HONG KONG -- A Chinese state-owned coal miner is accused of wrongdoing in a bond issuance that has sparked turmoil in the mainland's financial market.
An investigation of Yongcheng Coal and Electricity Holding Group's issuance of a 1 billion yuan ($152 million) short-term note found evidence of "violations of laws and regulations," the National Association of Financial Market Institutional Investors alleged on Tuesday.
The note did not get redeemed at the original deadline of Nov. 10.
The association, an industry group of interbank market participants under the jurisdiction of the People's Bank of China, referred the case to the China Securities Regulatory Commission and also will pursue its own disciplinary action against Yongcheng.
Meanwhile, Yongcheng said Tuesday evening that bondholders have agreed to an extended payment arrangement.
All 31 bond owners consented during a meeting Monday night and by online voting by Tuesday evening to a plan in which half of the principal will be paid upfront, with the rest settled in 270 days from the original maturity date. The miner made the interest payment a few days after missing the initial deadline.
The unanimous agreement was needed for the new repayment arrangement to be valid. The new deal technically could reverse the credit event from being a default.
The Yongcheng case is widely viewed as one of the incidents that have aggravated investor sentiment in China's onshore bond market since late October, along with defaults by Huachen Automotive Group and chipmaker Tsinghua Unigroup. Huachen entered into bankruptcy restructuring proceedings on Friday.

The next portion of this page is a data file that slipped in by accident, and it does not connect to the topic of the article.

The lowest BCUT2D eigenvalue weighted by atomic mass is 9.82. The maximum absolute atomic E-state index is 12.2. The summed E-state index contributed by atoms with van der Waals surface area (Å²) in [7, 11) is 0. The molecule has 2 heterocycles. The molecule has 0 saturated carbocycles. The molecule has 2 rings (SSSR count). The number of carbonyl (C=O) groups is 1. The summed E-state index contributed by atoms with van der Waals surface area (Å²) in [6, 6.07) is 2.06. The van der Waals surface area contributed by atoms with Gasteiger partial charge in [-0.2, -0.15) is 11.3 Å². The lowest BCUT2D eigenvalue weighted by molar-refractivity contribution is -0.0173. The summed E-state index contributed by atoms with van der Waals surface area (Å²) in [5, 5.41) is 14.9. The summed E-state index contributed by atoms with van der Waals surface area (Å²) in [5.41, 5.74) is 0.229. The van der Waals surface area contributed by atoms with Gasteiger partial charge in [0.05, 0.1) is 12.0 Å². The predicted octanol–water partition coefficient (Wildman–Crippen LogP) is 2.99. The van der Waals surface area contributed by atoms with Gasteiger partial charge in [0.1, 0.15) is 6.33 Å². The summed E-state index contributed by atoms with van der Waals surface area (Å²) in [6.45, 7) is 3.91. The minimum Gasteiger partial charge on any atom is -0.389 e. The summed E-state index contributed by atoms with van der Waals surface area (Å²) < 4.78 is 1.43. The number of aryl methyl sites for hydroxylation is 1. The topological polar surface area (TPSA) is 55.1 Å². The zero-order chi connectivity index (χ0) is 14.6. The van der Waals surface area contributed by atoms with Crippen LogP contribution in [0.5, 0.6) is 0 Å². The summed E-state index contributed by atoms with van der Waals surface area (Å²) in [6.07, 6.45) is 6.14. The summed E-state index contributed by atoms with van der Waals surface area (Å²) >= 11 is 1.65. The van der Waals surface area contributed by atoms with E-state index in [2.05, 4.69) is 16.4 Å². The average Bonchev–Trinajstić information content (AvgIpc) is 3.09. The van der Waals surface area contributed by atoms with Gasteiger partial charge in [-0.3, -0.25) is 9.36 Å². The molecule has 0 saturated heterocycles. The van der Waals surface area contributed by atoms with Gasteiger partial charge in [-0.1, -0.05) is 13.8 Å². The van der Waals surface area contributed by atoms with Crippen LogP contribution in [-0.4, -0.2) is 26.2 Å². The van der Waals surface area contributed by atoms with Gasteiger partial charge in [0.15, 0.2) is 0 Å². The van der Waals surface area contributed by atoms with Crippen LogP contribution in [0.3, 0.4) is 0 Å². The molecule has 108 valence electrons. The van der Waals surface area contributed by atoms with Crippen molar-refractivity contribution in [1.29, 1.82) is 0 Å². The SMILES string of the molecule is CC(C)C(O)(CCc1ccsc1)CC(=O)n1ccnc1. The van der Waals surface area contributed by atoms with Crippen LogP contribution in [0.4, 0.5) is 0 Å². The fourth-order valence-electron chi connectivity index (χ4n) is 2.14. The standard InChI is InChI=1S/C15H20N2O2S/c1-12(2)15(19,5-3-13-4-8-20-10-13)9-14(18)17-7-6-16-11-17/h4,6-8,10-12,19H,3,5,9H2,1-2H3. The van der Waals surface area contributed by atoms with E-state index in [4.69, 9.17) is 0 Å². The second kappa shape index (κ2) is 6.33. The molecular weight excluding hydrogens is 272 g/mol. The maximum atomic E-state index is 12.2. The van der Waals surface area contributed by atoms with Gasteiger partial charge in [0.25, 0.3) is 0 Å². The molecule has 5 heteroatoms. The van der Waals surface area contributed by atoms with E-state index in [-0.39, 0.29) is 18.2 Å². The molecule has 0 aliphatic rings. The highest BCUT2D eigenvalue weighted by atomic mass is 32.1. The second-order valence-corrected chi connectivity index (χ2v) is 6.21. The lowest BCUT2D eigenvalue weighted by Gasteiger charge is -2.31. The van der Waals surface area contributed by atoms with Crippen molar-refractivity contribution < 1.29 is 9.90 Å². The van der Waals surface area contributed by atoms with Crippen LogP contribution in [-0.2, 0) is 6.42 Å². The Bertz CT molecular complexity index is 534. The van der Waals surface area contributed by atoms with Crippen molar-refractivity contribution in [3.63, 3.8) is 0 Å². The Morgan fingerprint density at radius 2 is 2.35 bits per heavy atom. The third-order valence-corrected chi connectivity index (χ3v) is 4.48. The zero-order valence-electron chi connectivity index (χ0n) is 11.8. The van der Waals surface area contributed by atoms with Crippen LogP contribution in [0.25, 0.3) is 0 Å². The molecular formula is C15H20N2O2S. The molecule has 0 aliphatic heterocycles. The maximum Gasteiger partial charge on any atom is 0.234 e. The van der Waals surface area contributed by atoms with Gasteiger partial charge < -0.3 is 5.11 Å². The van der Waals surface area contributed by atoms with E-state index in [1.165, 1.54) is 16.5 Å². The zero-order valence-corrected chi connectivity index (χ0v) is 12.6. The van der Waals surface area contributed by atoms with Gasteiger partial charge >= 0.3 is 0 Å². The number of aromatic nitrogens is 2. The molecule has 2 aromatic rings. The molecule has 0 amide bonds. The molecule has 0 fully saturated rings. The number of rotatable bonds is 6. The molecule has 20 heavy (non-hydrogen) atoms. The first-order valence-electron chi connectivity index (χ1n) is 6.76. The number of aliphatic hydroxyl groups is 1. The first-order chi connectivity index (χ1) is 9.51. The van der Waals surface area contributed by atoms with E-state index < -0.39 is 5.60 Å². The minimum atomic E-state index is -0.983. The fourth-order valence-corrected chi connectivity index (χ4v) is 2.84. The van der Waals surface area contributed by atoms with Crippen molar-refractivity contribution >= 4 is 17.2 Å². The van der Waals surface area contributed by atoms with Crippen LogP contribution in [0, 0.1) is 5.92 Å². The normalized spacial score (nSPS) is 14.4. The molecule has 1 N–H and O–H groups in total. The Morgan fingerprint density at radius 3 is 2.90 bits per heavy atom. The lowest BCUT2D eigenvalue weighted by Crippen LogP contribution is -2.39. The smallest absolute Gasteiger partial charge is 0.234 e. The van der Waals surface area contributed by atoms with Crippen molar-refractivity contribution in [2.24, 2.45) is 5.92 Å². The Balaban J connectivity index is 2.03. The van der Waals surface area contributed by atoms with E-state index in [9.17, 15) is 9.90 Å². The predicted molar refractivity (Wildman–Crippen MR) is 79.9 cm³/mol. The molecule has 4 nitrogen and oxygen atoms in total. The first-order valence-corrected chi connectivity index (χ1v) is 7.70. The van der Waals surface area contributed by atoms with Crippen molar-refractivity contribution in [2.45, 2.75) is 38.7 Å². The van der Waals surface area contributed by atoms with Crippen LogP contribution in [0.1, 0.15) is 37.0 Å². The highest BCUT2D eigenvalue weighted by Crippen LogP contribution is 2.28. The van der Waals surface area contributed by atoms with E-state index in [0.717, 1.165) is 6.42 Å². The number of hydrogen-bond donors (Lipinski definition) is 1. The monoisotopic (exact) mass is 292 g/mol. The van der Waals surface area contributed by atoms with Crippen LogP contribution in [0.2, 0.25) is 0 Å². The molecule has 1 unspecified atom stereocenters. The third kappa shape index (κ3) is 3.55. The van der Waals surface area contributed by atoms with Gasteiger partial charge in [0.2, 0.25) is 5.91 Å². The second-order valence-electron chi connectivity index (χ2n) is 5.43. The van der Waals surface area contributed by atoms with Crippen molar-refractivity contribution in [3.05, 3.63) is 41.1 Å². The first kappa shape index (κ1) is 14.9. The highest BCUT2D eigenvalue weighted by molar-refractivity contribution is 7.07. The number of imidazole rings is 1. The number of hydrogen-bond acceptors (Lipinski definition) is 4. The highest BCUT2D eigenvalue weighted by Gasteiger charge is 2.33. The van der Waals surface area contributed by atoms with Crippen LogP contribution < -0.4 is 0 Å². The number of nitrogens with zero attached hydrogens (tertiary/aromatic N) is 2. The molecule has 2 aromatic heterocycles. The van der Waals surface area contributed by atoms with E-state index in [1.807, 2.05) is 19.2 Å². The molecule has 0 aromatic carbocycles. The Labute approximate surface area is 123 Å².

The matter has drawn attention from high levels of China's government, as Vice Premier Liu He called a meeting of the Financial Stability and Development Committee on Saturday. Liu stressed the need for "zero tolerance" against misconduct to preserve "fairness and order in the market," according to the official state media report on Sunday.
"The day after regulators pledge 'zero tolerance,' Yongcheng somehow finds the money to repay," Anne Stevenson-Yang, co-founder and research director at J Capital Research, tweeted Tuesday night.
The interbank association responded harshly to Yongcheng, as the company's missed payment on Nov. 10 came only 20 days after floating a separate three-year bond.
Since opening the probe Nov. 12, the association has expanded scrutiny to include financial institutions, credit agencies and accountants involved in the Yongcheng bonds, as the mainland's overall credit environment deteriorates further.
Haitong Securities, Industrial Bank, China Everbright Bank and Zhongyuan Bank were noted by name, along with China Chengxin International Credit Rating and the Xigema accounting firm. But it is unclear whether they also were referred to regulators on Tuesday.
But the association said Tuesday it also has opened a case against Yongcheng parent Henan Energy and Chemical Industry Group, one of the largest state-owned companies in Henan Province. The industry group alleged that it detected regulatory violations during its investigation of the subsidiary.
Henan Energy's credit profile has come under the spotlight lately, as the company holds cross-protection clauses with Yongcheng on outstanding bonds. Yongcheng accounted for 59.9% of the parent's total assets, 26% of revenue and 486% of pretax profit in 2019.
Yongcheng's debt crisis is far from over. The company failed to repay the principal and interest on two 1 billion yuan short-term notes Monday, and it faces another 3 billion yuan in bond maturities by year-end.